ACR releases updated breast cancer screening recommendation

2020 01 02 17 50 4501 Breast Cancer3 400

The American College of Radiology (ACR) has released updated breast cancer screening guidelines that underscore the need for early risk assessment -- especially among Black and Ashkenazi Jewish women.

The guidance calls for all women -- but these subgroups in particular -- to undergo a breast cancer risk workup by the age of 25. The recommendation was published May 3 in the Journal of the American College of Radiology. The guidance also reiterates that annual breast cancer screening should begin at age 40 for women at average risk of the disease.

Why the focus on Black women in particular and women of color in general getting early screening? The ACR listed the following reasons:

  • Prior to age 50, women of color are 127% more likely to die of breast cancer; 72% more likely to be diagnosed with breast cancer; and 58% more likely to be diagnosed with advanced-stage breast cancer.
  • Black women are 42% more likely to die from breast cancer despite equal incidence rates.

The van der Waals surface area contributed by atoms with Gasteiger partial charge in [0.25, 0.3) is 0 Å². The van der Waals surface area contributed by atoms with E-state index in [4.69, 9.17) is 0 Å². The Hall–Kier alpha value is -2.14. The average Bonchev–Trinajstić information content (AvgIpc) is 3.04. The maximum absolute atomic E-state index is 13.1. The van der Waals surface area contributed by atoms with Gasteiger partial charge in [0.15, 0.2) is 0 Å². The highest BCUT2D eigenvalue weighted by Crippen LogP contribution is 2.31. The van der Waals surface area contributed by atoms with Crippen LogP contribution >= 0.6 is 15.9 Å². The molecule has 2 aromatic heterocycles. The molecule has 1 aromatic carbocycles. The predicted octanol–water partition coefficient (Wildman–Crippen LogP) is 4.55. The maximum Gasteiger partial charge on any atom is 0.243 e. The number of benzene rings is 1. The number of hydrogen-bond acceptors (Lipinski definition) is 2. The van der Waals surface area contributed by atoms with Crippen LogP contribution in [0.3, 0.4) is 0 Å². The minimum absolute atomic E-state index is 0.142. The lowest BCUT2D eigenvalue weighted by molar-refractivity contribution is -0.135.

• Black women are less likely to be diagnosed with stage I breast cancer but twice as likely to die of early breast cancers.
  • Black women have a two-fold higher risk of aggressive -- "triple-negative" -- breast tumors and a higher risk of BRCA1 and BRCA2 genetic mutations.

"The latest scientific evidence continues to point to earlier assessment as well as augmented and earlier-than-age-40 screening of many women -- particularly Black women and other minority women," Dr. Debra Monticciolo of Massachusetts General Hospital in Boston and co-founder and lead of the ACR's Screening Leadership Group, said in a statement released by the college. "These evidence-based updates should spur more-informed doctor-patient conversations and help providers save more lives."

The ACR also added the following updates to the guideline:

  • Women with genetics-based increased risk (including BRCA1 carriers), those with a calculated lifetime risk of 20% or more, and those exposed to chest radiation at a young age are recommended to have MRI surveillance starting at ages 25 to 30. These women should start annual mammography at ages 25 to 40, depending on type of risk.
  • Women diagnosed with breast cancer prior to age 50 or with a personal history of breast cancer and dense breasts should have annual supplemental breast MRI.
  • High-risk women who desire supplemental screening -- but cannot undergo MRI screening -- should consider contrast-enhanced mammography.

National Cancer Institute Surveillance, Epidemiology, and End Results (SEER) data show that since mammography screening was implemented in the U.S. in the 1980s, the breast cancer death rate in women dropped 43%, the ACR noted.

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